Since a successful crowdfunding campaign can draw 500 or more nonaccredited investors, some companies choose to operate their crowdfunding campaign through an SPV that pools investors from the campaign so they can be listed as a group on one line on the cap table. For reporting purposes only, everyone in this round then counts as one investor, insulating the startup from triggering the Exchange Act’s reporting requirements.
Prior to the availability of SPVs for Reg CF offerings, companies could only rely on the conditional exemption from becoming an Exchange Act reporting company by being current in its ongoing reports, engaging a registered transfer agent, and having assets of less than $25 million. Once the company exceeds the asset threshold, it has a two year transition period to becoming an Exchange Act reporting company.
What does an SPV do?
The SPV is created by the company raising funds, and the only business the SPV conducts is:
- Administering the shares issued during the crowdfunding raise
- Maintaining records of shareholders from this round
- Investing the amount raised into the company that created the SPV
- Issuing annual reports about the company and SPV to investors
- Soliciting votes from shareholders if voting rights were granted in the offering terms
- Voting on behalf of the shareholders according to their intent. That means the SPV votes proportional to actual votes (for example, 40/60%, 30/70%, etc.) not as a block that reflects only a majority’s interest (100%).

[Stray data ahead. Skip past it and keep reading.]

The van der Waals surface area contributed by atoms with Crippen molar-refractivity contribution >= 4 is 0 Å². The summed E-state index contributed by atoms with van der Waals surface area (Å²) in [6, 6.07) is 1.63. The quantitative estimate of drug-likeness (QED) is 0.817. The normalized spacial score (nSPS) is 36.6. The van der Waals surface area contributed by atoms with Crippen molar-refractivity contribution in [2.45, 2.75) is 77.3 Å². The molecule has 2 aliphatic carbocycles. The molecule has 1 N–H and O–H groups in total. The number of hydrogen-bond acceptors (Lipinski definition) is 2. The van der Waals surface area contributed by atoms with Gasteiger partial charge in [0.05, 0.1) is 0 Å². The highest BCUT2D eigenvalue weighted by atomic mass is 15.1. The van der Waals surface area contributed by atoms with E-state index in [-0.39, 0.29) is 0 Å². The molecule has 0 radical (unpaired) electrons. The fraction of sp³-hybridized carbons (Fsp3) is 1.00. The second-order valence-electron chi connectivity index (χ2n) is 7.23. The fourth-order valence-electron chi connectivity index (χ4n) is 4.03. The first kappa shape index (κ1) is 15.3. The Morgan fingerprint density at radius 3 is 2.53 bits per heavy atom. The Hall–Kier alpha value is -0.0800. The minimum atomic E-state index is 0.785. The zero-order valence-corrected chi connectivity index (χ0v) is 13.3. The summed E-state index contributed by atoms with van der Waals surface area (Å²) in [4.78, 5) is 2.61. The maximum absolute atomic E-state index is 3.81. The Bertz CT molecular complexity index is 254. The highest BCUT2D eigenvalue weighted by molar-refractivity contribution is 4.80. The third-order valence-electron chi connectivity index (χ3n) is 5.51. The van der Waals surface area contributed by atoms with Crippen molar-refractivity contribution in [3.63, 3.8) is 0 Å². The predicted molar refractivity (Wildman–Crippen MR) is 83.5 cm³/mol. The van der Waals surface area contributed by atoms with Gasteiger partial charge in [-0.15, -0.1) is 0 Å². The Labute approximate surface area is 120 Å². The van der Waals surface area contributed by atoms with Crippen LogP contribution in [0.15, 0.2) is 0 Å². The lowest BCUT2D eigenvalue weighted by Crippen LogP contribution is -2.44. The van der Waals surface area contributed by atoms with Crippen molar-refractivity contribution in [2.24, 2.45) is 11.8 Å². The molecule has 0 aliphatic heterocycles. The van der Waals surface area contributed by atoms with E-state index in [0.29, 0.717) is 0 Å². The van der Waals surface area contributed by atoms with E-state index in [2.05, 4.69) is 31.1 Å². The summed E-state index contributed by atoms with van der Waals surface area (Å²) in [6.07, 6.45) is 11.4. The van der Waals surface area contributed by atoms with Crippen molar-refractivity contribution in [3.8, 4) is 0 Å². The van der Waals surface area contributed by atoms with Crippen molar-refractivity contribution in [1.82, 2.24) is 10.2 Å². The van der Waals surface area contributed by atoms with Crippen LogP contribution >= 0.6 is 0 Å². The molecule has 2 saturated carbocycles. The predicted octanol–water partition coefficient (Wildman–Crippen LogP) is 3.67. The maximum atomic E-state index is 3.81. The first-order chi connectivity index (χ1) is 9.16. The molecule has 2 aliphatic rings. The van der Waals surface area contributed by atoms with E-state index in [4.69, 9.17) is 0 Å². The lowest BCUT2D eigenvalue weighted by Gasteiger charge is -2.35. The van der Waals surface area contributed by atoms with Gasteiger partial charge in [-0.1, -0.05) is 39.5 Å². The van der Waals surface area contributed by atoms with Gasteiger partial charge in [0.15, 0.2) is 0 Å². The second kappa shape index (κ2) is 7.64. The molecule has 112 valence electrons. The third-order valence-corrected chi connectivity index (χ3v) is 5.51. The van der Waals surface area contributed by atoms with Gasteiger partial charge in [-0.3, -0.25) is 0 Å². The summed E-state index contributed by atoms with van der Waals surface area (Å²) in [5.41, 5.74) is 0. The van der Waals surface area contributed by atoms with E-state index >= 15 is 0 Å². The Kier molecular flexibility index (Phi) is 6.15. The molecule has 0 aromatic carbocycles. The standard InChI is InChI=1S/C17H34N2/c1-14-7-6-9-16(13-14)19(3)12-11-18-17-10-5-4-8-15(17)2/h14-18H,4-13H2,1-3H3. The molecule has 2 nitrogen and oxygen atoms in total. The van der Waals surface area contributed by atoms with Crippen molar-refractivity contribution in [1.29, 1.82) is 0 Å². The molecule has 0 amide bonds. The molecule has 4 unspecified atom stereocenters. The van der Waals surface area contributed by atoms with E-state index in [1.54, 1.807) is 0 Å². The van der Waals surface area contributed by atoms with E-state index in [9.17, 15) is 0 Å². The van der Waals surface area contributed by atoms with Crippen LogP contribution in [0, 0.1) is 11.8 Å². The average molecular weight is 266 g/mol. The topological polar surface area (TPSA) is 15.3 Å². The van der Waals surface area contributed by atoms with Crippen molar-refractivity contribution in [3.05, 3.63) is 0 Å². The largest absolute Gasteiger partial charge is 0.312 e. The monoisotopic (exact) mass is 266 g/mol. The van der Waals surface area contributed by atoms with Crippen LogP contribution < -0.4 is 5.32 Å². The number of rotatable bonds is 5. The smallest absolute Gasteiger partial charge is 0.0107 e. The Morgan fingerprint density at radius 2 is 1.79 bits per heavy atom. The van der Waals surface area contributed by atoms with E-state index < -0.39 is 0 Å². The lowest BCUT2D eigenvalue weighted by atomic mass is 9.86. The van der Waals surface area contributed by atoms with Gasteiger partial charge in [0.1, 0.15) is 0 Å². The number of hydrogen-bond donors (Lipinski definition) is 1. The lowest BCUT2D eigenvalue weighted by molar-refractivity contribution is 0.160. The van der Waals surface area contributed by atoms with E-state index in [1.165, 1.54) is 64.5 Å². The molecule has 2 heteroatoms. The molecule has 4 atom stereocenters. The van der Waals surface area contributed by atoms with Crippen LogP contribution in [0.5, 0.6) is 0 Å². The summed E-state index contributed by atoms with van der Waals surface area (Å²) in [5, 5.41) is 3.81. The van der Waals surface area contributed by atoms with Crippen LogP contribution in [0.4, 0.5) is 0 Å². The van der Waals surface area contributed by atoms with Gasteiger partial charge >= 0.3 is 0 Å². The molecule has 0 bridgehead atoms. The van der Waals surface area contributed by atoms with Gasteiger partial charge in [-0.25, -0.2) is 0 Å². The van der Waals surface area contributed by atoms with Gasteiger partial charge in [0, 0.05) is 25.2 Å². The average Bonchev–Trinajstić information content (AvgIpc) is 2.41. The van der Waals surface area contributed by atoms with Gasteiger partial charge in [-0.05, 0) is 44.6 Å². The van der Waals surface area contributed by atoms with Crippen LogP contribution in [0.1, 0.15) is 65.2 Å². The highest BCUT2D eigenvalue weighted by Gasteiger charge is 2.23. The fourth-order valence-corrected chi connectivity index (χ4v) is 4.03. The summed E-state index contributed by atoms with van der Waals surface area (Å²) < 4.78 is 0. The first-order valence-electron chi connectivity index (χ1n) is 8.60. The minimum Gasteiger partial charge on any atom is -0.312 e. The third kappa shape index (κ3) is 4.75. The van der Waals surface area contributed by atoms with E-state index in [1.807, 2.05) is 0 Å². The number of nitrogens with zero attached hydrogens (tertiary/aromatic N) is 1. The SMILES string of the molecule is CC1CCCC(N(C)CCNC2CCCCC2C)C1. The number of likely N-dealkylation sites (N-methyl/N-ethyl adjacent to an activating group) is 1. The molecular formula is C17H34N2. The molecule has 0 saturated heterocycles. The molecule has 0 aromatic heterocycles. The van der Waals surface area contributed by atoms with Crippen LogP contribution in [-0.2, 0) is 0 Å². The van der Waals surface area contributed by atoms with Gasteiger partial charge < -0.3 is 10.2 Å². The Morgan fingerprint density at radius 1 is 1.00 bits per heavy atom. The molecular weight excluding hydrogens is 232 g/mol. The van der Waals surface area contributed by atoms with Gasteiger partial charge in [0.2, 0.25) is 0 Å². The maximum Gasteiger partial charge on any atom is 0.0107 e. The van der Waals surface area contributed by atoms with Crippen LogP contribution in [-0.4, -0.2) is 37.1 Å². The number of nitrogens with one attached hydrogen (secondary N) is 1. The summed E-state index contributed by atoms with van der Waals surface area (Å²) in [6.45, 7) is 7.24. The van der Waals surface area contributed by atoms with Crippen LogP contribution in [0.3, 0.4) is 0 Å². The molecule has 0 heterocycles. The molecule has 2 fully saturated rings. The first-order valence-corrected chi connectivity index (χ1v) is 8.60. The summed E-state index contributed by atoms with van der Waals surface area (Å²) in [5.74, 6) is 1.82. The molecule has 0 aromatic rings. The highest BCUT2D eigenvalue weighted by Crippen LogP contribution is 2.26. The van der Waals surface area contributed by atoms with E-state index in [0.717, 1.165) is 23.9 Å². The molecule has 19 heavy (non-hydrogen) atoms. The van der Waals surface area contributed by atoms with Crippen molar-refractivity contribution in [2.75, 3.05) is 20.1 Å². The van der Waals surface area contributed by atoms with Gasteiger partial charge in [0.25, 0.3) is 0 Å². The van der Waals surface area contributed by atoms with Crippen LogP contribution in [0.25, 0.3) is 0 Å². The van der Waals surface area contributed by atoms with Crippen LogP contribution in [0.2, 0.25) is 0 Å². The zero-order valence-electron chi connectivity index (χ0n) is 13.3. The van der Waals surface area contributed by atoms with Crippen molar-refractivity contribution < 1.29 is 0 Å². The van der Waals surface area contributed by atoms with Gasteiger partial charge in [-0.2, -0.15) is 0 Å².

- Dispersing any proceeds
- Providing tax forms upon an income event to the SPV
It’s important to note that an SPV does not affect voting rights or the number of shares an investor owns. It is simply a mechanism for issuing and managing shares issued during a crowdfunding round.
The company creating the SPV must pay any expenses related to the SPV without passing them along to investors. The SPV must maintain the same fiscal year as the underlying company and issue financial statements annually. The SPV reports are likely to show all zeros until an exit event for the underlying company, but the reports are still required.
An SPV may not borrow money, invest in anything other than the underlying company or change any terms of the investment.